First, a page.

“I think there can be a downside to anything you choose in life, depending on where you are within yourself, whether you’re happy and that’s what I’ve learned over the last while. This can be really hard, you know some things can go really right and some things can go really wrong and it’s when the things that go wrong, it’s how you deal with those”.
It’s certainly through his music that he expresses any underlying tensions and it is at this point that I ask him about the female figure that seems to be a recurring subject in a lot of his songs and a cause for some of his malaise.
“I can’t say that it’s all about the one person but there has been a strong figure behind a lot of the stuff. Not all the songs would be directly about her though…but yea, there’s definitely been a person in some of my songs”. Based around your relationship with her? “Or lack of, to be more accurate! It’s just somebody I was obsessed with for years”.
Perhaps it is this femme fatale that gave him the inspiration for his newly released single ‘The Blowers Daughter’ which featured as single of the week on 2FM with Ruth Scott and also single of the fortnight with Hot Press. For the benefit of those who don’t yet own it, the single also features the B-side tracks, “The professor & la femme danse” and “Moody Mooday”. The former was recorded live at a secret gig in Cornucopia Café, Wicklow St. Dublin, and is one of the standout tracks in live performances. It is a luscious and sensual ballad where Damien sings one short verse in hushed delivery in French and which is derivative of the inspiration he gleaned when travelling and busking the streets and pavements of Europe, following his split from Juniper.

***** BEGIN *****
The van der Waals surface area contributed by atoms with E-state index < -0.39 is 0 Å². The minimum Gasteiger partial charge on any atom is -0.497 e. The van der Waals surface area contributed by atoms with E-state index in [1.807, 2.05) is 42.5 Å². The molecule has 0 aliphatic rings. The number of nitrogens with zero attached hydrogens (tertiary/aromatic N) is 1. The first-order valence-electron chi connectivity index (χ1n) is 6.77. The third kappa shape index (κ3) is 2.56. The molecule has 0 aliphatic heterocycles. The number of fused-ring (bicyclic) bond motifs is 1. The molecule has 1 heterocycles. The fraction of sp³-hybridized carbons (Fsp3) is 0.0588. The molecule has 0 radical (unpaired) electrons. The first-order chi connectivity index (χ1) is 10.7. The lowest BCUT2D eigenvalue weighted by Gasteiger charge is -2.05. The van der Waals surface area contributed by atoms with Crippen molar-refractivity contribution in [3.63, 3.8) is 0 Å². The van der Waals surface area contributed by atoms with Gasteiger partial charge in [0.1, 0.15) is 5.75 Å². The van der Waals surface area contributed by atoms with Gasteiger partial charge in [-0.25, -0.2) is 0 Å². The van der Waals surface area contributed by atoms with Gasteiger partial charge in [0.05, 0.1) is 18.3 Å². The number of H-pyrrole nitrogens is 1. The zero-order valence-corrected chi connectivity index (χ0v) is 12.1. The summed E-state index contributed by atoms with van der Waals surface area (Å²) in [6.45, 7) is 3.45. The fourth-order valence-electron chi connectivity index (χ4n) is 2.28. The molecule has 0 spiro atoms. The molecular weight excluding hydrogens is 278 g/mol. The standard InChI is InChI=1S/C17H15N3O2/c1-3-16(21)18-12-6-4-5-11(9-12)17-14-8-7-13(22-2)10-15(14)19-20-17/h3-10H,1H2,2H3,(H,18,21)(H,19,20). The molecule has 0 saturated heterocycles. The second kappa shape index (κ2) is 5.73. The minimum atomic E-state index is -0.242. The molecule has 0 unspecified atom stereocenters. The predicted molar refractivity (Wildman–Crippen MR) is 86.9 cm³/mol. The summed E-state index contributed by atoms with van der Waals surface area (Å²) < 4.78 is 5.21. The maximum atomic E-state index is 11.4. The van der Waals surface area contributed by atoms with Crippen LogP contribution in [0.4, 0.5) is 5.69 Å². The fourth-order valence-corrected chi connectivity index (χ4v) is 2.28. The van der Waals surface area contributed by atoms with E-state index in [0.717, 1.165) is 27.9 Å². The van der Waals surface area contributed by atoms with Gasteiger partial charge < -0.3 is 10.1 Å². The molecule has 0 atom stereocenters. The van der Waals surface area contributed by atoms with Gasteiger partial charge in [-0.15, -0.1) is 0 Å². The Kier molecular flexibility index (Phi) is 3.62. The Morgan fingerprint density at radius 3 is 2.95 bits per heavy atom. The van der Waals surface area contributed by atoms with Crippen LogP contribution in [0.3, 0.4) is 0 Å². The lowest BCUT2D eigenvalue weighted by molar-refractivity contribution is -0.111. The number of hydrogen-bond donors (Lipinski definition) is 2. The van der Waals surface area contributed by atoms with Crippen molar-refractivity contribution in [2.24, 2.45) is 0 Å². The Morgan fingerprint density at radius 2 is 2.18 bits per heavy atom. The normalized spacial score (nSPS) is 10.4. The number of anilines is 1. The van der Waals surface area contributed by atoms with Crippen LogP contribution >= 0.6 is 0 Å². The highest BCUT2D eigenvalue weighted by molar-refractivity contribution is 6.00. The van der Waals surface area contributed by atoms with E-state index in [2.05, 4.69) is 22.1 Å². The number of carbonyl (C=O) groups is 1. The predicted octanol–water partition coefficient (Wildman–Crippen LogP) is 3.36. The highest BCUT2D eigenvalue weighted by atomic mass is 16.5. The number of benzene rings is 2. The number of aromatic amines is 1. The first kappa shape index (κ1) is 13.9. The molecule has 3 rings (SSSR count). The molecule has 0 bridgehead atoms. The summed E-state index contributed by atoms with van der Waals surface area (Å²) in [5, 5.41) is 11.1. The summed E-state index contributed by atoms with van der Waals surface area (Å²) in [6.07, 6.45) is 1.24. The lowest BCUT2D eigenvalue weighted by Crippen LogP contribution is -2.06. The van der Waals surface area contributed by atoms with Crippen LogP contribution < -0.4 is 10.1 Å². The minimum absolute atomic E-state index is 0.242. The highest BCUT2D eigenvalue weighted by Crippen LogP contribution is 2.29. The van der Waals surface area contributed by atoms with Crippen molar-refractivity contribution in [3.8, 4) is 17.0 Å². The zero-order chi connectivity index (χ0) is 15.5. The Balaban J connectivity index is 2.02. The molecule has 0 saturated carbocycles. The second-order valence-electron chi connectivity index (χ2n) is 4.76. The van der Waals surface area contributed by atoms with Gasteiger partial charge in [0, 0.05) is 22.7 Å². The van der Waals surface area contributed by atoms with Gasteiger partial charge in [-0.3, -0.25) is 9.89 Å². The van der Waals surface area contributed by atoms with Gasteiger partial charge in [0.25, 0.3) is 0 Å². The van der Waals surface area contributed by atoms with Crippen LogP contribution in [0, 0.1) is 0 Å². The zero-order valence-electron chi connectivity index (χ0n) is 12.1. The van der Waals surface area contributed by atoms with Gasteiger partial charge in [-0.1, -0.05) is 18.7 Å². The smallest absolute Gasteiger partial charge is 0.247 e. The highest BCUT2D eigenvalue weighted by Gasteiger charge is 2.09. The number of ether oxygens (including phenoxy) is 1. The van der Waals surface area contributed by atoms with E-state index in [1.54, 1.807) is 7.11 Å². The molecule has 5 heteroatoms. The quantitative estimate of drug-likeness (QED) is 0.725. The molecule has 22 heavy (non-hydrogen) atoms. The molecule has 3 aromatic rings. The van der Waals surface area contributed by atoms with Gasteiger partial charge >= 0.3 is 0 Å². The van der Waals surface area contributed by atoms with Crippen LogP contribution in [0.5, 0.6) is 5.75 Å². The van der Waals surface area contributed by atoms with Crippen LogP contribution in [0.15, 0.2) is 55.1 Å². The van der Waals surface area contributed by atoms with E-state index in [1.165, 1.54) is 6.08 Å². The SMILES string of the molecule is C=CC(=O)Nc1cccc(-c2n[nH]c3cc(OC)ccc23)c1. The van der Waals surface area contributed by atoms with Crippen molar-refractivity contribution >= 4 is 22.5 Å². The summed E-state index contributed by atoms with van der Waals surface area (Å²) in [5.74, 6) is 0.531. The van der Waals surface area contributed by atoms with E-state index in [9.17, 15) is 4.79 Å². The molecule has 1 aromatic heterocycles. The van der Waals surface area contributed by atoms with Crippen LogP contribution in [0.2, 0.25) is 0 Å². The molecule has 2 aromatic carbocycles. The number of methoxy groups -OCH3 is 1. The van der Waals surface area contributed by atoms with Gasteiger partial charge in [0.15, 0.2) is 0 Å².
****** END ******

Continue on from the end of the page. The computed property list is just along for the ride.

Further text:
Where most albums tend to sound like they have been recorded in the same place, Damien’s debut album ‘O’ promises to be a lot more dynamic. A short time after returning home from Europe he recorded a demo, which he sent to well-renowned film composer David Arnold, having been impressed with the lyrics in the Bjork hit ‘Play Dead’.
“I heard the Bjork song Arnold wrote and I loved that song. I never cliqued at the time that he had written the song, and then it was years later when I was getting the record deal with the band that my grandmother gave me a piece of paper with an address code, saying ‘you know you’ve got a relation in England who’s doing he same thing as you’. So I rang him up and got some advice off this person I didn’t know at the time, just introduced myself, said I was his second cousin and he was like ‘how you doin?’. And we got chatting and I sent him some music and he really liked what I did, and then a few years later when I left the band, he took an interest in what I was doing, and he basically said ‘what do you want to do?’ and I told him I wanted to record an album at home and not at a studio. I wanted to get a mobile studio, and he gave me the money to do this”.